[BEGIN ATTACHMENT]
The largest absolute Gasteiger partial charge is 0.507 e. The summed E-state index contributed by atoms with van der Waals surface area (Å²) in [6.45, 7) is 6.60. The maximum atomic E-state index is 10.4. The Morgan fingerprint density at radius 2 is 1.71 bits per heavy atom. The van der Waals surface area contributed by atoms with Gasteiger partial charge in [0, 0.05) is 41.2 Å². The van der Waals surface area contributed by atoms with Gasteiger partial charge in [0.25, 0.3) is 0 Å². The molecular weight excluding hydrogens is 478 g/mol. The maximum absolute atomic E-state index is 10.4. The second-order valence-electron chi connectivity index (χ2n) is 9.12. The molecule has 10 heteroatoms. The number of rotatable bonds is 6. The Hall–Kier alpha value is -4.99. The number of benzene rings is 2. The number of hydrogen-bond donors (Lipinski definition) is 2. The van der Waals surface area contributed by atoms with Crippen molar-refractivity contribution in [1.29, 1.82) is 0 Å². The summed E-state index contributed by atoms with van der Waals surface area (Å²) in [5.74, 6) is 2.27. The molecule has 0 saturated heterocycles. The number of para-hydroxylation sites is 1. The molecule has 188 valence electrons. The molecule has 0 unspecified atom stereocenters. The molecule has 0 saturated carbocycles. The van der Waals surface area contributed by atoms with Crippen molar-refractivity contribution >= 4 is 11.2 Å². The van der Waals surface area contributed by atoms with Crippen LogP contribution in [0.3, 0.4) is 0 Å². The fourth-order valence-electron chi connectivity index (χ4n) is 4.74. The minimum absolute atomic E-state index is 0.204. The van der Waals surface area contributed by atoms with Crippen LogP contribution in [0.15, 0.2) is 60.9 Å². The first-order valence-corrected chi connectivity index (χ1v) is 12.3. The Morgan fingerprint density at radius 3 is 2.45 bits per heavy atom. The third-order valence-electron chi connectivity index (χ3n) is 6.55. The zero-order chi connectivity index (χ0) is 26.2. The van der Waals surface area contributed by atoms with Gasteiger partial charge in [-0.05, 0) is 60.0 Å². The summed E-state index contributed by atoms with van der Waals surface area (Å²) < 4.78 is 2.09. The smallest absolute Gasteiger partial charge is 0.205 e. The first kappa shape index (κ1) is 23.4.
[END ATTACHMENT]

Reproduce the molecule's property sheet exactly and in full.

The largest absolute Gasteiger partial charge is 0.507 e. The summed E-state index contributed by atoms with van der Waals surface area (Å²) in [6.45, 7) is 6.60. The maximum atomic E-state index is 10.4. The Morgan fingerprint density at radius 2 is 1.71 bits per heavy atom. The van der Waals surface area contributed by atoms with Gasteiger partial charge in [0, 0.05) is 41.2 Å². The van der Waals surface area contributed by atoms with Gasteiger partial charge in [0.25, 0.3) is 0 Å². The molecular weight excluding hydrogens is 478 g/mol. The maximum absolute atomic E-state index is 10.4. The second-order valence-electron chi connectivity index (χ2n) is 9.12. The molecule has 10 heteroatoms. The number of rotatable bonds is 6. The Hall–Kier alpha value is -4.99. The number of benzene rings is 2. The number of hydrogen-bond donors (Lipinski definition) is 2. The van der Waals surface area contributed by atoms with Crippen molar-refractivity contribution in [1.29, 1.82) is 0 Å². The summed E-state index contributed by atoms with van der Waals surface area (Å²) in [5.74, 6) is 2.27. The molecule has 0 saturated heterocycles. The number of para-hydroxylation sites is 1. The molecule has 188 valence electrons. The molecule has 0 unspecified atom stereocenters. The molecule has 0 saturated carbocycles. The van der Waals surface area contributed by atoms with Crippen molar-refractivity contribution >= 4 is 11.2 Å². The van der Waals surface area contributed by atoms with Crippen LogP contribution in [0.3, 0.4) is 0 Å². The fourth-order valence-electron chi connectivity index (χ4n) is 4.74. The minimum absolute atomic E-state index is 0.204. The van der Waals surface area contributed by atoms with Crippen LogP contribution in [0.15, 0.2) is 60.9 Å². The first-order valence-corrected chi connectivity index (χ1v) is 12.3. The Morgan fingerprint density at radius 3 is 2.45 bits per heavy atom. The third-order valence-electron chi connectivity index (χ3n) is 6.55. The zero-order chi connectivity index (χ0) is 26.2. The van der Waals surface area contributed by atoms with Gasteiger partial charge in [-0.05, 0) is 60.0 Å². The summed E-state index contributed by atoms with van der Waals surface area (Å²) < 4.78 is 2.09. The smallest absolute Gasteiger partial charge is 0.205 e. The first kappa shape index (κ1) is 23.4.